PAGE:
Professor Patel will describe various projects going on in the Ubicomp Research Lab. In particular, he will talk about on a new generation of electricity, water, and natural gas measurement systems that are low-cost, easy-to-install, and, most importantly, capable of providing disaggregated data on consumption down to the individual appliance or device from single sensing points. The vision is to provide high granularity resource sensing systems for homes and businesses that will fundamentally transform how end uses of electricity, water, and natural gas are understood, studied and, ultimately, consumed. All three systems share a common approach: they monitor side-effects of resource usage that manifest throughout a home’s internal electricity, plumbing, or gas infrastructure. He will also describe a new approach to low-power wireless sensing in the home that uses the power lines as a receiving antenna and new approaches to natural user interfaces. Most of the work follows the theme of using the problems from one project as a solution for another as well as finding usable signals in unsual places.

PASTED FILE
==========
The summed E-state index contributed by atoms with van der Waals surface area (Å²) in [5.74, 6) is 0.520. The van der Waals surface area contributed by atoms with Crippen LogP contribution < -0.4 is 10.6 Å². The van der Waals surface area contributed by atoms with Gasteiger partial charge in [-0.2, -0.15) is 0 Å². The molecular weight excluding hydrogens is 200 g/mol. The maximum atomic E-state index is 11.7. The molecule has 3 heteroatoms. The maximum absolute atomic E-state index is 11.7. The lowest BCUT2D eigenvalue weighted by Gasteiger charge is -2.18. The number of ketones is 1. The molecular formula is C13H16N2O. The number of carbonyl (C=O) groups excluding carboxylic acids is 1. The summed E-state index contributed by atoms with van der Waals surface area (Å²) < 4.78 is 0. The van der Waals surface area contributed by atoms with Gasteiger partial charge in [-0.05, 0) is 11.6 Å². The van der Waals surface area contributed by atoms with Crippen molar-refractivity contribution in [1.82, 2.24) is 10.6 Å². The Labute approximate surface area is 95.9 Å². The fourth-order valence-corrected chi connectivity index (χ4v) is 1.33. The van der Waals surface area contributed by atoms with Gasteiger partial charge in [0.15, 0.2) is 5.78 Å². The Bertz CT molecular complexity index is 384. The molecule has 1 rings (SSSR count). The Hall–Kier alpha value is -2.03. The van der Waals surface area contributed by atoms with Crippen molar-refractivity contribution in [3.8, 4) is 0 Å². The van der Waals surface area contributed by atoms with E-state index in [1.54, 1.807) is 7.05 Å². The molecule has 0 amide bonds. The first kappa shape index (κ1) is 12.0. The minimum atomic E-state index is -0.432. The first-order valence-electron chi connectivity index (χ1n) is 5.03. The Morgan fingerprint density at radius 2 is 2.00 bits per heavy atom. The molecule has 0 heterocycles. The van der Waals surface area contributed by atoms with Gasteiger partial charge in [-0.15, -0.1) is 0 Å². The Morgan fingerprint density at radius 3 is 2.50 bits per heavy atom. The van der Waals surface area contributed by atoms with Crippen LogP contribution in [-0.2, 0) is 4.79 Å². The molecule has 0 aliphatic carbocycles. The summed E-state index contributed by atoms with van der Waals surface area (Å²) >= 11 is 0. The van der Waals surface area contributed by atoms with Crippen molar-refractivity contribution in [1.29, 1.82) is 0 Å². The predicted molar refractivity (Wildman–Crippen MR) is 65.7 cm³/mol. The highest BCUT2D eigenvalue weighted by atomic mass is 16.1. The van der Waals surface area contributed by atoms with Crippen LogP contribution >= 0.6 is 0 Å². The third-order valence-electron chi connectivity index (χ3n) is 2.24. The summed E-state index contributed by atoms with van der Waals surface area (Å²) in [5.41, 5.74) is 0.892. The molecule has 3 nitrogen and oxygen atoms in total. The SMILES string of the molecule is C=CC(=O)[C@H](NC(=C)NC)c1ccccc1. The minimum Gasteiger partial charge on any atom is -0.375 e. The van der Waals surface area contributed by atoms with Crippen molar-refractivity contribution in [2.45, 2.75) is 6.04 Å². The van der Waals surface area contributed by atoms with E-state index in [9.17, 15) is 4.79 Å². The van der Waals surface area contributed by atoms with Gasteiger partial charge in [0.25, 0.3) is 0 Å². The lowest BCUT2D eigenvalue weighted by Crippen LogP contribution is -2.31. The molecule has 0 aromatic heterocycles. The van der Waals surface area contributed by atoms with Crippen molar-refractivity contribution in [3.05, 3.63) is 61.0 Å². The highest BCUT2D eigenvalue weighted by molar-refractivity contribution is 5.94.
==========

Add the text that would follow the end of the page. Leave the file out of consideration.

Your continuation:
Shwetak N. Patel is an Assistant Professor in the departments of Computer Science and Engineering and Electrical Engineering at the University of Washington where he directs the Ubicomp Research Lab. His research interests are in the areas of Human-Computer Interaction, Ubiquitous Computing, Sensor-enabled Embedded Systems, and User Interface Technology. His particular focus is on developing easy-to-deploy sensing technologies and approaches for activity recognition and energy monitoring applications. He is also exploring novel interaction techniques, mobile sensing systems for health, and wireless sensor platforms. Dr. Patel was also a founder of Zensi, Inc., a residential energy sensing and feedback company, which was acquired by Belkin, Inc in 2010. He received his Ph.D. in Computer Science from the Georgia Institute of Technology in 2008 and B.S. in Computer Science in 2003. Dr. Patel was named a MacArthur Foundation Fellow in 2011. He also received the TR-35 award in 2009, was named top innovator of the year by Seattle Business Magazine in 2010, was named Newsmaker of the year by Seattle Business Journal in 2010, was named most influential person by Seattle Magazine in 2011, received the Microsoft Research Faculty Fellowship in 2011, and was named a Sloan Foundation Fellow in 2012. His past work was also honored by the New York Times as a top technology of the year in 2005.